Exclusive: Private Border Wall Contractors Optimistic Before Friday Court Showdown With Feds

Friday, the company that has been privately contracted to build a portion of border wall in the Rio Grande Valley is set for a showdown with the federal government in a McAllen, TX court.

With money raised by patriotic citizens from around the country in a viral crowdfunding campaign, Fisher Industries was engaged by non-profit We Build The Wall to build a crucial barrier in a highly-trafficked border crossing zone in Mission, TX. They began the clearing process late last year, but their work was forced to a grinding halt shortly after the local social justice brigade began shrieking.

The National Butterfly Center (NBC), a nature preserve close to the worksite, along with a zealous local Catholic Priest, denounced the border security project. In particular, the NBC claimed that the project violates The Treaty of Nov. 23, 1970, wherein the International Boundary and Water Commission (IBWC) was given jurisdiction to decide what could be built on the Mexican and American sides of the Rio Grande River. Over time, the IBWC has gained immense power to decide policies at the U.S. southern border with Mexico.

The IBWC is half-controlled by United States officials, and half by Mexican officials. It, like our neighbors to the south, is known for its corruption. Allegations against it include “Spying on employees, altering federal documents, [and] giving yourself (or a friend) a pay raise…” Its public relations lead on the U.S. side, Lori Kuczmanski, is a known hater of We Build The Wall.

On Dec. 5, the federal government ordered an injunction that initially halted Fisher Industries and We Build The Wall from continuing their work. Shortly thereafter, We Build The Wall was dropped as a party to the lawsuit, and the injunction was amended to allow certain operations to continue.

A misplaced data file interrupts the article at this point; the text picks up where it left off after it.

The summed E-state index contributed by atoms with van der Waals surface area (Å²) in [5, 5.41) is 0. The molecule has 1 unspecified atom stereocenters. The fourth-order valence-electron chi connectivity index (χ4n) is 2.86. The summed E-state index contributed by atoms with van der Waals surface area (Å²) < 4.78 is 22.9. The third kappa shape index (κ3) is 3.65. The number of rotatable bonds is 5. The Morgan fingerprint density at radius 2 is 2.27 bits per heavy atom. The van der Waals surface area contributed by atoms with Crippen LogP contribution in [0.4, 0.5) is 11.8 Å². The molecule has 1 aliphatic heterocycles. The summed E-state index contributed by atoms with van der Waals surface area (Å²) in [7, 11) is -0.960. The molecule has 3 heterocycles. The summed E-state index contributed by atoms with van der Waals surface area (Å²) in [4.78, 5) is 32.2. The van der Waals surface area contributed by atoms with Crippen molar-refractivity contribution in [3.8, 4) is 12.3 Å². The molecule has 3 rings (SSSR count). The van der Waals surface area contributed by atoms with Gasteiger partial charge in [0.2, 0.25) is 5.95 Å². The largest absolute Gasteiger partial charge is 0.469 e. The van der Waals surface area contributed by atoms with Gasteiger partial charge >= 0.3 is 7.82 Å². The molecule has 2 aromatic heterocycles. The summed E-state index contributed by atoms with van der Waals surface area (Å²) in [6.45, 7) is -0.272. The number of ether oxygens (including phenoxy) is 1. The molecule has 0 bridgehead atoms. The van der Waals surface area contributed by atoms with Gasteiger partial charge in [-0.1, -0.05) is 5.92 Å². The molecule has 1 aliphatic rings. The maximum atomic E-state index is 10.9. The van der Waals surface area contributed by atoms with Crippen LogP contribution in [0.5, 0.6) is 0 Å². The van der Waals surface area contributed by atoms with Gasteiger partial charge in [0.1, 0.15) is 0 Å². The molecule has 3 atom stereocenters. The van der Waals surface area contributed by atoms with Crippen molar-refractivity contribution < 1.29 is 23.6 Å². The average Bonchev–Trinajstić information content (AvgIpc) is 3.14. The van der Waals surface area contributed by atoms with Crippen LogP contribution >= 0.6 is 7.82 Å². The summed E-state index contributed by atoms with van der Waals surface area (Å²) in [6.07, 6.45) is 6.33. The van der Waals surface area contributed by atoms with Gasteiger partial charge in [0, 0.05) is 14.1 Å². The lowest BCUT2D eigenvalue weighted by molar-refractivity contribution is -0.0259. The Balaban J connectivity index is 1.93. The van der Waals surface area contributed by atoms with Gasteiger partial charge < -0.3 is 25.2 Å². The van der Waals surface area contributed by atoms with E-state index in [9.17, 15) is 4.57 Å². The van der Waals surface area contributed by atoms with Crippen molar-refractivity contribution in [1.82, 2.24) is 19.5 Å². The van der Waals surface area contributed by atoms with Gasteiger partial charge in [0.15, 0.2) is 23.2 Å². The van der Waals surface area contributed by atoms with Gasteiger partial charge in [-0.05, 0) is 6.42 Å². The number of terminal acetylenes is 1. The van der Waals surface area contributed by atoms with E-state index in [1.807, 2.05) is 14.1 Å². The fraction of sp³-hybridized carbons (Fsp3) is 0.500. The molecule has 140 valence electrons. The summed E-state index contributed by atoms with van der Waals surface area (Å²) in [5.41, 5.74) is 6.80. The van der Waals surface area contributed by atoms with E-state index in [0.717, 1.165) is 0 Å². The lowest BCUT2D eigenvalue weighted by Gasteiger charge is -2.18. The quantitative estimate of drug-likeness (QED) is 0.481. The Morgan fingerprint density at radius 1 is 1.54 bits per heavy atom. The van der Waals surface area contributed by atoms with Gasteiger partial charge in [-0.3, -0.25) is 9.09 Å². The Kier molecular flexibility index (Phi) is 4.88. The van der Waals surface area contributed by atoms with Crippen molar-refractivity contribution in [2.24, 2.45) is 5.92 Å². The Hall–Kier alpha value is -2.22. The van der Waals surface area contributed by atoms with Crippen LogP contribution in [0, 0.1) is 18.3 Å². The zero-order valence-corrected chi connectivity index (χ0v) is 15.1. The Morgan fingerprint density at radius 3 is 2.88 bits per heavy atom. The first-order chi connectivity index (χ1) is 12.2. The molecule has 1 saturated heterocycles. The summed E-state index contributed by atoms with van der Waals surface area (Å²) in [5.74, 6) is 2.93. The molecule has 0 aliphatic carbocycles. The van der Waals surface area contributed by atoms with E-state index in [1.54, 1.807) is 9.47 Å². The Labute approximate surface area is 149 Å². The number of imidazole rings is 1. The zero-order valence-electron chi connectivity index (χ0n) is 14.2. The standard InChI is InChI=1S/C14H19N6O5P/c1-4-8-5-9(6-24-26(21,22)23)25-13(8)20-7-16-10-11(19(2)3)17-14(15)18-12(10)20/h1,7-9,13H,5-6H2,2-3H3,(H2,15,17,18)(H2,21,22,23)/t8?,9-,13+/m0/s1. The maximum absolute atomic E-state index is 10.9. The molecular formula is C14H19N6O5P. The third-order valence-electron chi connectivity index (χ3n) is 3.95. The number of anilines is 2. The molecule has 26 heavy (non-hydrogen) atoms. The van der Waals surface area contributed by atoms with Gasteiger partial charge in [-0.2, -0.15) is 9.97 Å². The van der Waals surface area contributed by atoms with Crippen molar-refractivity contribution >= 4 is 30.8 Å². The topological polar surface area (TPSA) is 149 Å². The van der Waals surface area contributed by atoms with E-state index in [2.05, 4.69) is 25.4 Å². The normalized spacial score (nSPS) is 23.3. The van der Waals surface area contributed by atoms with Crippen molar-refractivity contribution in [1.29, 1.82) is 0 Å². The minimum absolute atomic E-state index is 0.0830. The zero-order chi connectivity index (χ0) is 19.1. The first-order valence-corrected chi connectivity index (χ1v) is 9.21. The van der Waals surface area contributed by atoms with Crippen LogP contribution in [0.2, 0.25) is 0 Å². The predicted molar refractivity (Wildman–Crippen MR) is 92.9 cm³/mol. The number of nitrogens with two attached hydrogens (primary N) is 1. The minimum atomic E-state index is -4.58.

The concern, according to the IBWC, is a water-level rise in the Rio Grande Valley that would impact the natural habitat near the worksite. We Build The Wall founder Brian Kolfage and other leaders of the border security group are keen on noting that such environmental impact studies are not really a concern when building occurs on the Mexican side of the Rio Grande.

Specifically, the injunction stopped Fisher Industries from “constructing a bollard structure, wall or similar structure, pouring concrete or any other permanent structure within the floodplain within the floodplain of the Rio Grande River,” as well as “Shaving, grading or cutting of the bank of the Rio Grande River along the portion described in paragraph (a) until such time as USIBWC fulfills its analysis and other requirements pursuant to the 1970 Treaty
between the United States and Mexico,” according to court documents obtained by The Rundown News.

However, Fisher Industries was granted the ability “to clear and grub, construct the trench in which [Fisher Industries] propose to construct the bollard wall, place rebar and conduit in the trench and seed and plant those portions of the bank which have been graded.”

This nuance was lost among the mainstream press, which billed the court’s decision as a win for its own leftist, anti-borders agenda.

Speaking with The Rundown News, Fisher Industries owner Tommy Fisher was optimistic. He said that using the IWBC’s own computer models, the group found that their project will not raise the water levels of the Rio Grande River by any significant degree.

“I don’t think there’s anything they can do to hold us up now,” he said. “We performed the models the way they wanted.”

Fisher Industries was also recently awarded a $400 million contract from the Pentagon to build sections of border wall at the direction of the federal government.

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